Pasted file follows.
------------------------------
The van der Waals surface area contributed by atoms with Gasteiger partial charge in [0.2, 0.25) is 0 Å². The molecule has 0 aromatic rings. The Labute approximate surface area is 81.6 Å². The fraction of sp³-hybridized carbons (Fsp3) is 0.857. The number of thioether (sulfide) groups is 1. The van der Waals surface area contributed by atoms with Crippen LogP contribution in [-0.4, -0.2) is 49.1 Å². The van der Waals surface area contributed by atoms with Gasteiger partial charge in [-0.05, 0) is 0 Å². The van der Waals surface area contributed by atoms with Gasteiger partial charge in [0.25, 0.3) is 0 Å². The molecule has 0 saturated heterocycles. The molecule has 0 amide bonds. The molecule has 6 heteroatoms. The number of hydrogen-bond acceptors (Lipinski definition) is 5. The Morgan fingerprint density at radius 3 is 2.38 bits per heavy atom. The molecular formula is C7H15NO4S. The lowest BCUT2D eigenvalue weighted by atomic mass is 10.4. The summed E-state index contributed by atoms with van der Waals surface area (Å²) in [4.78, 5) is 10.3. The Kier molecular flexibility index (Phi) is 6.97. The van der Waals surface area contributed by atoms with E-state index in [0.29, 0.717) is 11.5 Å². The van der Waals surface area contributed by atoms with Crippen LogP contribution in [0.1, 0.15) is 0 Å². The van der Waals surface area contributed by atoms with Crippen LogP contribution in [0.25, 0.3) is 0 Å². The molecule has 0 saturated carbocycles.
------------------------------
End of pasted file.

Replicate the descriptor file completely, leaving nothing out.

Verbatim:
The van der Waals surface area contributed by atoms with Gasteiger partial charge in [0.2, 0.25) is 0 Å². The molecule has 0 aromatic rings. The Labute approximate surface area is 81.6 Å². The fraction of sp³-hybridized carbons (Fsp3) is 0.857. The number of thioether (sulfide) groups is 1. The van der Waals surface area contributed by atoms with Crippen LogP contribution in [-0.4, -0.2) is 49.1 Å². The van der Waals surface area contributed by atoms with Gasteiger partial charge in [-0.05, 0) is 0 Å². The van der Waals surface area contributed by atoms with Gasteiger partial charge in [0.25, 0.3) is 0 Å². The molecule has 0 saturated heterocycles. The molecule has 0 amide bonds. The molecule has 6 heteroatoms. The number of hydrogen-bond acceptors (Lipinski definition) is 5. The Morgan fingerprint density at radius 3 is 2.38 bits per heavy atom. The molecular formula is C7H15NO4S. The lowest BCUT2D eigenvalue weighted by atomic mass is 10.4. The summed E-state index contributed by atoms with van der Waals surface area (Å²) in [4.78, 5) is 10.3. The Kier molecular flexibility index (Phi) is 6.97. The van der Waals surface area contributed by atoms with E-state index in [0.29, 0.717) is 11.5 Å². The van der Waals surface area contributed by atoms with Crippen LogP contribution in [0.1, 0.15) is 0 Å². The van der Waals surface area contributed by atoms with Crippen LogP contribution in [0.25, 0.3) is 0 Å². The molecule has 0 saturated carbocycles.